Man drowns as lifeguard funds languish
WAILUKU » If government officials had been quick to put lifeguards at Makena State Park, a visitor might not have drowned Sunday, a Maui activist said.
George R. Harker said funding for lifeguard service was authorized by the state Legislature effective last July but that government officials have delayed action.
Daniel L. Rawlins, 59, of Austin, Texas, died Sunday morning after he and three other men were swept 100 yards offshore by a rip current at a place known as Little Beach.
Rawlins struggled to get back to shore, started panicking and had an asthma attack, a friend told police.
The friend spent 30 minutes in rough water, then swam ashore onto rocks but lost sight of Rawlins, police Lt. Clarence Kenui Jr. said.
Kenui said the friend saw Rawlins' body floating in the water and ran to call for emergency help at 11:25 a.m.
Harker, who was at the beach, said surfers paddled out to retrieve the body before lifeguards arrived from beaches several miles away.
Harker said there was a riptide Sunday morning at Little Beach. "You could see the sand plume going out," he said.
Harker said that if lifeguards had been assigned to the state beach, they would have posted warning flags telling swimmers about the hazardous waters.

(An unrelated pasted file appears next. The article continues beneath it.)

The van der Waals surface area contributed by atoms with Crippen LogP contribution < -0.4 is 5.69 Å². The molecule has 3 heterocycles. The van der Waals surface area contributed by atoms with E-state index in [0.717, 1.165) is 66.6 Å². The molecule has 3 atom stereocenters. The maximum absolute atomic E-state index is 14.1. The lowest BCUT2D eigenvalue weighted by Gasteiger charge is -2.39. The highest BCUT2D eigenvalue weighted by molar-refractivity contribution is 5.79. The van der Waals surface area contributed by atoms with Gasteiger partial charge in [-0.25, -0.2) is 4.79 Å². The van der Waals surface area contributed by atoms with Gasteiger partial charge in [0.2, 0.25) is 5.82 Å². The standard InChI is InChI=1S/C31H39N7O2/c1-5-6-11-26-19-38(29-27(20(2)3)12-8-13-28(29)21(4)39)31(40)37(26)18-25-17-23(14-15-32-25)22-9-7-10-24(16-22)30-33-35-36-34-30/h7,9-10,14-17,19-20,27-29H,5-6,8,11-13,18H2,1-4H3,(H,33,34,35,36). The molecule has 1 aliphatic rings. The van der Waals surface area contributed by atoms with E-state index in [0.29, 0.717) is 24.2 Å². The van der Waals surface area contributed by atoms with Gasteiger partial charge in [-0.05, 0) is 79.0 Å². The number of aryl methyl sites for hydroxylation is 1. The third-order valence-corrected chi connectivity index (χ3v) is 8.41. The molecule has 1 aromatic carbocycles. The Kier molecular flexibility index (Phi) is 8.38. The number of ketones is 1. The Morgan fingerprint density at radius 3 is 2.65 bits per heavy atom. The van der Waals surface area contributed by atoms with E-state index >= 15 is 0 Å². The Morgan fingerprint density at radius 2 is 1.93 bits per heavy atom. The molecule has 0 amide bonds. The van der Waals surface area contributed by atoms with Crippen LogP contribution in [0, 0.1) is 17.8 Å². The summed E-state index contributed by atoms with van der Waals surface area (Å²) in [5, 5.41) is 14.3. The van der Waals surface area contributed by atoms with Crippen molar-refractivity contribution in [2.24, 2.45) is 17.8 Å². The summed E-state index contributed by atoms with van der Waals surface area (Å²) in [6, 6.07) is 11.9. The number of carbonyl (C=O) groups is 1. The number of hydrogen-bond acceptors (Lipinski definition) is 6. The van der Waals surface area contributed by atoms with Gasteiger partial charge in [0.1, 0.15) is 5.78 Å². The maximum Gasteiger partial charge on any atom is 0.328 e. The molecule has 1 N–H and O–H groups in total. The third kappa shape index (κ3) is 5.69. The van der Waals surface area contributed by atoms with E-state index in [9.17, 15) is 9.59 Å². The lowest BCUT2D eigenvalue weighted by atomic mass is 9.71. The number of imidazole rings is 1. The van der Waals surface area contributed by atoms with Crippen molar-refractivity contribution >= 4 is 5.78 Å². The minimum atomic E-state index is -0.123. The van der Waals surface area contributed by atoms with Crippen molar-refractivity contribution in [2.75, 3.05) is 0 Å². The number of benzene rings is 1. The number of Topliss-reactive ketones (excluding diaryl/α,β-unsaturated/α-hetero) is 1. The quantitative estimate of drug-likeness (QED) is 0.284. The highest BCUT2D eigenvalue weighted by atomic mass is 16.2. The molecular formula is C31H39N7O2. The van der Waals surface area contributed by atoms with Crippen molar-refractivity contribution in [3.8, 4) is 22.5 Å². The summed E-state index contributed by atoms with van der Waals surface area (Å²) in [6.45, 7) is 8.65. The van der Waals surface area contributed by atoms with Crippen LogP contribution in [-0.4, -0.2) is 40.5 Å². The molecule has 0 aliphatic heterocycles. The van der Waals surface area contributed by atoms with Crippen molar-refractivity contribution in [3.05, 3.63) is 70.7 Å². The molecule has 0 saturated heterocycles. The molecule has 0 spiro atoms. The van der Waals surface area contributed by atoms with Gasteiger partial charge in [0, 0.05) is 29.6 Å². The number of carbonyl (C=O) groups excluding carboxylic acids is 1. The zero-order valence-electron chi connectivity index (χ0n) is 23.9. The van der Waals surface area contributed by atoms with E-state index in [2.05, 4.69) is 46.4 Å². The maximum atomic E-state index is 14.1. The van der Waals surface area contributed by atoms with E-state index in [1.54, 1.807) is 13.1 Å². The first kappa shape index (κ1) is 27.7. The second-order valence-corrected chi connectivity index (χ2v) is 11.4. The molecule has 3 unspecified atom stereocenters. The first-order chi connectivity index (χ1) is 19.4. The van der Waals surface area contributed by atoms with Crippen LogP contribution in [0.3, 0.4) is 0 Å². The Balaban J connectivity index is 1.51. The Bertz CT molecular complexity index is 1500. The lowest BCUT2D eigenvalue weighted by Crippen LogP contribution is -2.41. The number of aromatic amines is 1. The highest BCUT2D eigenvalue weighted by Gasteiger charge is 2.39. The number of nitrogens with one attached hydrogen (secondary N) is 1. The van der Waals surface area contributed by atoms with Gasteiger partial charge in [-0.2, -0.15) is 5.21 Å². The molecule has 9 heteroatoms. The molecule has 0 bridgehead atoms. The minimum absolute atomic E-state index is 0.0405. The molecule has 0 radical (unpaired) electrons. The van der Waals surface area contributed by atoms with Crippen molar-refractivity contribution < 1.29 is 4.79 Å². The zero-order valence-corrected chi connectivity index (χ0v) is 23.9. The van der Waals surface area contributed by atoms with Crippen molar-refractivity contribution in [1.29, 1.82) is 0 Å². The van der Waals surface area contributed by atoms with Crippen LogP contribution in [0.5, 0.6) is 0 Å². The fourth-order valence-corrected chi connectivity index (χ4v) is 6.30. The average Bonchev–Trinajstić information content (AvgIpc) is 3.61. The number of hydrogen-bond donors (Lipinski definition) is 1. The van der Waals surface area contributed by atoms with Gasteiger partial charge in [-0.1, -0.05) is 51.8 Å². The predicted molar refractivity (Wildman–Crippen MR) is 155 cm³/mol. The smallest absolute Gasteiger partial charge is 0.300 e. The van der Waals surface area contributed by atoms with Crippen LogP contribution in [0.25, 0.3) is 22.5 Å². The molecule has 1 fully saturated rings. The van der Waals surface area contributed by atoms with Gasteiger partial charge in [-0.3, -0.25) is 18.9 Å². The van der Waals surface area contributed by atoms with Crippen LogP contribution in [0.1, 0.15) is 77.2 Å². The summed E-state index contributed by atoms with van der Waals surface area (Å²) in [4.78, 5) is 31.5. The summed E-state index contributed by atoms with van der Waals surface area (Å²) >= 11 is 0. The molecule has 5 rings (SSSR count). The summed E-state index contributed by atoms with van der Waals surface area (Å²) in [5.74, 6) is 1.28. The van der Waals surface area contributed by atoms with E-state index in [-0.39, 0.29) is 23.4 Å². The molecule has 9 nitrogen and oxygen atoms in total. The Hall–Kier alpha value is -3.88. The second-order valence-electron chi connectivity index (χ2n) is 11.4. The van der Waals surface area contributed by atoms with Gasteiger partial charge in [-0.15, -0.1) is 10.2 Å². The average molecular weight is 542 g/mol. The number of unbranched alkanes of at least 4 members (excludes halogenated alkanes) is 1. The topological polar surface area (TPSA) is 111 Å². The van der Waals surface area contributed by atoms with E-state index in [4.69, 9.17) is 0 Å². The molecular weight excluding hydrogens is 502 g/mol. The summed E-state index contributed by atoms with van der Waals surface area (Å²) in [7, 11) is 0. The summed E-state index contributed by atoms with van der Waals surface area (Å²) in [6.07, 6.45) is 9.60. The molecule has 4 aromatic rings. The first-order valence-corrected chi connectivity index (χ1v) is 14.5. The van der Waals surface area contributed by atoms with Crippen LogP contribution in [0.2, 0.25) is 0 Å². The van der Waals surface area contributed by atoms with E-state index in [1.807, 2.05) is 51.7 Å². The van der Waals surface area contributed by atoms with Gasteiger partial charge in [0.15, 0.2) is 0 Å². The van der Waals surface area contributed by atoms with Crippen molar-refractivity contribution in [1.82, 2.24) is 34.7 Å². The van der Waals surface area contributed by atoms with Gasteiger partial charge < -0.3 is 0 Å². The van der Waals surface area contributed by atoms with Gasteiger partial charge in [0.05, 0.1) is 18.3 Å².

Harker said another swimmer was in distress later in the day, called for help and was assisted to shore by surfers.
The state Legislature authorized $606,000 for county lifeguard services on Kauai and Maui seven months ago, including $406,000 for Makena State Park.
Harker said the money was put into the budget by state Sen. Rosalyn Baker in response to a history of injuries.
Besides Little Beach, the shorebreak at nearby Big Beach is known for causing back and neck injuries, Harker said.
Harker said he sent a letter of complaint to Gov. Linda Lingle and was advised to contact the state attorney general's office.
County Parks Director Tamara Horcajo said her department is waiting for the state to send it a revised contract.
Deborah Ward, spokeswoman for the Board of Land and Natural Resources, said the state and county both share a deep concern for safety of beachgoers at Makena Beach.
"We give our condolences to the families involved in Sunday's drowning," Ward said. "We encourage all people to respect the power of the ocean and to be extremely cautious and heed warning signs at public beaches."
Ward said warning signs are posted at multiple locations in Makena State Park to alert the public of shoreline hazards, such as shorebreak or undertow.
"We are continuing to work with the county to provide lifeguard services at this beach as rapidly as possible," she said.
Harker said he began lobbying for lifeguard services at the park after witnessing the death of Richard McKeon Young of Idaho in rough surf four years ago.
He said he has witnessed three deaths in waters off the state beach at Makena and that the latest could have been avoided.
"This was a preventable drowning," Harker said. "Lifeguards would have noted dangerous conditions. Lifeguards situated in the area could have responded in minutes to the initial 911 call."